Location: Emmeloord, Netherlands
Genre: Progressive Rock/Metal
Feature: …because why not?
By: Kris Kotlarik
Arjen Lucassen has been a giant in the progressive metal realm for over 30 years, dating back to the formation of Vengeance. And it’s not hard to see why just by looking at him. He is so tall that the Dutch national basketball team (allegedly) called him in for a tryout. Even at the age of 54, he can’t do any worse than the current team, which hasn’t even qualified for the European championships since 1989.
In all seriousness, in addition to Vengeance, Arjen has been creating a variety of music since before I was even born. The Ayreon projects, a series of albums with a tight science fiction concept, are his most well-known. Then there’s Guilt Machine, Ambeon, Stream Of Passion, his recent solo album, and the upcoming Gentle Storm project with the one-and-only Anneke van Giersbergen, as well as other projects I am probably forgetting. With the exception of Ambeon, his music is engaging and top-notch, often featuring an all-star list of singers and musicians. The odds are that if you’re a well-known singer in the metal community, you have either appeared on one of Arjen’s albums, or have a huge ego and won’t work with other musicians. Or you’re Devin Townsend (he and Arjen are perfectionists to the core and therefore mirror images of each other in the studio) or Jorn Lande (who spent half of his time on 01011001 trying to tell the world how great he was instead of being a part of the story).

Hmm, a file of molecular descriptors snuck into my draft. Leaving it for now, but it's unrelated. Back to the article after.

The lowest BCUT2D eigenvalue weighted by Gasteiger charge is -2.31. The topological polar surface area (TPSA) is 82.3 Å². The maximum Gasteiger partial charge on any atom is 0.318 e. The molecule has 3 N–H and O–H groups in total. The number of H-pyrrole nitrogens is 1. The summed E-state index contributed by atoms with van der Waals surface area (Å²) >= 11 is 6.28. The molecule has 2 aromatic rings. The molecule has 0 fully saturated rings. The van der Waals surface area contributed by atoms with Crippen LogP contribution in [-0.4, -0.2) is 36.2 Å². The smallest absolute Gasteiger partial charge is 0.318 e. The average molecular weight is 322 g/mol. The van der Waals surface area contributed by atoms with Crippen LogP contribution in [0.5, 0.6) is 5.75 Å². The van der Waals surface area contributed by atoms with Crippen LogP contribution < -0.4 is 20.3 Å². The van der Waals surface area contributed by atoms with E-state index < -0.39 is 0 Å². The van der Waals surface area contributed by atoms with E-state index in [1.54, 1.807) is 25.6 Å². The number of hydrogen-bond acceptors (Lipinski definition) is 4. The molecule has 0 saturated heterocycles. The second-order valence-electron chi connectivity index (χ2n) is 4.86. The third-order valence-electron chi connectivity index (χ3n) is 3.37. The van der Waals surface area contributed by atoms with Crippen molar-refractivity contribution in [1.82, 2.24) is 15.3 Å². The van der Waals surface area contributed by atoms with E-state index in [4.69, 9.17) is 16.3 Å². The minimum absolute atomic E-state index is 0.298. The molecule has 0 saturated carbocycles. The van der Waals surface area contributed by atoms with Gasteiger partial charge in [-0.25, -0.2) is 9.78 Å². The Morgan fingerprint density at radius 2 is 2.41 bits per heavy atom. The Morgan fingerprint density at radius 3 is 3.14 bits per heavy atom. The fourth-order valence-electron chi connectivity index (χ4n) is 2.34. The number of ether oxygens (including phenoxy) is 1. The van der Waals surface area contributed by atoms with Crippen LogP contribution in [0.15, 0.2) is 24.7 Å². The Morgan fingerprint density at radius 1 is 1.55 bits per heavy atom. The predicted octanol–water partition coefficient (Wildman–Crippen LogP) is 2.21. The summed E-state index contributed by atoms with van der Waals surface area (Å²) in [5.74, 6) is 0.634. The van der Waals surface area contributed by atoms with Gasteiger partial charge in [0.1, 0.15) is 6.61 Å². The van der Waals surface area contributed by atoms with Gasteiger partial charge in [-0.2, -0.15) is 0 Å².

One knock on Arjen’s music are the lyrics and their cheesy nature. Enter what may well be the nerdiest project ever conceived, Star One. Every single track from the band’s two albums, with the exception of a couple of bonus tracks, are about a science fiction movie or television series. It also features a stacked lineup of singers, with Russell Allen of Symphony X and the terrible Adrenaline Mob; Floor Jansen of Nightwish, After Forever and Revamp; Dan Swano, who has produced or performed on approximately 5.2 billion different projects; and Damian Wilson of Threshold.
So without further use of bold font, let’s dissect Star One’s two albums.
Released: April 29, 2002
As one might expect by the title, this album’s concept is rooted in space. The synthy space intro lifts off into “Set Your Controls,” themed around Doctor Who. Arjen has a knack for crafting exceptional album openers that follow a short intro, and this is no exception. The best part of this track comes in the second half with a series of guitar and synth leads, with a clever bridge section sandwiched in between them.
The next few tracks are good in bits and pieces; “High Moon” has a nice chorus and a nifty string break before the last chorus, but the verses are rather forgettable. “Songs of the Ocean” is a midtempo plodder, with the intro and outro instrumental sections being my favorite parts. It also marks the first time Floor Jansen sings real lines on this album instead of just providing a couple of words following the chorus. Every singer (except Floor, who is once again seldom used) shines on the uptempo and energetic “Master Of Darkness,” which revolves around the plot of Star Wars Episode V.
“The Eye Of Ra” is Space Metal’s most unique track. It starts very slowly, to great effect, before gradually building up. Russell Allen is stellar on this track, and the four singers unite for a solo at the end. If I were to do a list ranking Arjen’s top 10 songs, this would be in the top 10 or 15, which is high praise given his immense discography. “Sandrider” is relatively similar to “Master Of Darkness” and goes down as a good track. “Perfect Survivor” and “Intergalactic Space Crusaders, meanwhile, is similar to “High Moon,” which means I don’t like it nearly as much.
The closer, “Starchild,” reminds me somewhat of “Into The Black Hole” off of Ayreon’s Flight of the Migrator. They’re not the same track by any instance, but it has a similar vibe to it, as they both have a slow and melancholic feel to them. The lyrics to “Starchild,” however, are more uplifting. This is Damian Wilson’s turn to shine, and Arjen lays down one of the most technical guitar fills I have heard from him.